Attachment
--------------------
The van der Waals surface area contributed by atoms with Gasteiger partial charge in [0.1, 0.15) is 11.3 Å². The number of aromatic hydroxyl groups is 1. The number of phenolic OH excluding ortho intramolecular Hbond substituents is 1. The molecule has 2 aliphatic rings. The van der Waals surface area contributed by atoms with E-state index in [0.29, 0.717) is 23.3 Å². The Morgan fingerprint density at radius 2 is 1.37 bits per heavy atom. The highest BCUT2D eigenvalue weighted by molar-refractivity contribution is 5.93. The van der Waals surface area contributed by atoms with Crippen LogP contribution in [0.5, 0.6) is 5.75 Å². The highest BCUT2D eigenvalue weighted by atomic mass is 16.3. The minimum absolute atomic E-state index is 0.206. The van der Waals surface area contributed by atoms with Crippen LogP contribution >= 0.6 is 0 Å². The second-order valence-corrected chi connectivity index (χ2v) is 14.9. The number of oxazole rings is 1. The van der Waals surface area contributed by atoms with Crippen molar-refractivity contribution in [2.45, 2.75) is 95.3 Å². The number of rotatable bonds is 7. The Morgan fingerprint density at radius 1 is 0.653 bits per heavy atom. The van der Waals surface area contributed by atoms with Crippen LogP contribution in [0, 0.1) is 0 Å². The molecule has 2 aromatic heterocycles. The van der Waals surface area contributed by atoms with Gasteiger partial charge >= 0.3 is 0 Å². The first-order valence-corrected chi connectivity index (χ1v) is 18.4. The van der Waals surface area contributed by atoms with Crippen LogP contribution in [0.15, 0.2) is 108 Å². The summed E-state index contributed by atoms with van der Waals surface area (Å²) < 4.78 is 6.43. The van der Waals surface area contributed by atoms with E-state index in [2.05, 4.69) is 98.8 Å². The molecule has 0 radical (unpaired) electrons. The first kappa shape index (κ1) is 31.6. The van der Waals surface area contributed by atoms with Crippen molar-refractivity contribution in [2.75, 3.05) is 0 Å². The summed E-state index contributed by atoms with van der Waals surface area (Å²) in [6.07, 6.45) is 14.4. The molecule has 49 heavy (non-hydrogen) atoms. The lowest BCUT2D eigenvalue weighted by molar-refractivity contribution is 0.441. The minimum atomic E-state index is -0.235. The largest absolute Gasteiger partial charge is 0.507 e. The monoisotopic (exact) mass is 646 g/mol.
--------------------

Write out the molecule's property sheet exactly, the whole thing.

The van der Waals surface area contributed by atoms with Gasteiger partial charge in [0.1, 0.15) is 11.3 Å². The number of aromatic hydroxyl groups is 1. The number of phenolic OH excluding ortho intramolecular Hbond substituents is 1. The molecule has 2 aliphatic rings. The van der Waals surface area contributed by atoms with E-state index in [0.29, 0.717) is 23.3 Å². The Morgan fingerprint density at radius 2 is 1.37 bits per heavy atom. The highest BCUT2D eigenvalue weighted by molar-refractivity contribution is 5.93. The van der Waals surface area contributed by atoms with Crippen LogP contribution in [0.5, 0.6) is 5.75 Å². The highest BCUT2D eigenvalue weighted by atomic mass is 16.3. The minimum absolute atomic E-state index is 0.206. The van der Waals surface area contributed by atoms with Crippen LogP contribution >= 0.6 is 0 Å². The second-order valence-corrected chi connectivity index (χ2v) is 14.9. The number of oxazole rings is 1. The van der Waals surface area contributed by atoms with Crippen molar-refractivity contribution in [2.45, 2.75) is 95.3 Å². The number of rotatable bonds is 7. The Morgan fingerprint density at radius 1 is 0.653 bits per heavy atom. The van der Waals surface area contributed by atoms with Crippen LogP contribution in [0, 0.1) is 0 Å². The molecule has 2 aromatic heterocycles. The van der Waals surface area contributed by atoms with Gasteiger partial charge >= 0.3 is 0 Å². The first-order valence-corrected chi connectivity index (χ1v) is 18.4. The van der Waals surface area contributed by atoms with Crippen LogP contribution in [0.15, 0.2) is 108 Å². The summed E-state index contributed by atoms with van der Waals surface area (Å²) < 4.78 is 6.43. The van der Waals surface area contributed by atoms with E-state index in [2.05, 4.69) is 98.8 Å². The molecule has 0 radical (unpaired) electrons. The first kappa shape index (κ1) is 31.6. The van der Waals surface area contributed by atoms with Crippen molar-refractivity contribution in [2.75, 3.05) is 0 Å². The summed E-state index contributed by atoms with van der Waals surface area (Å²) in [6.07, 6.45) is 14.4. The molecule has 49 heavy (non-hydrogen) atoms. The lowest BCUT2D eigenvalue weighted by molar-refractivity contribution is 0.441. The minimum atomic E-state index is -0.235. The largest absolute Gasteiger partial charge is 0.507 e. The monoisotopic (exact) mass is 646 g/mol.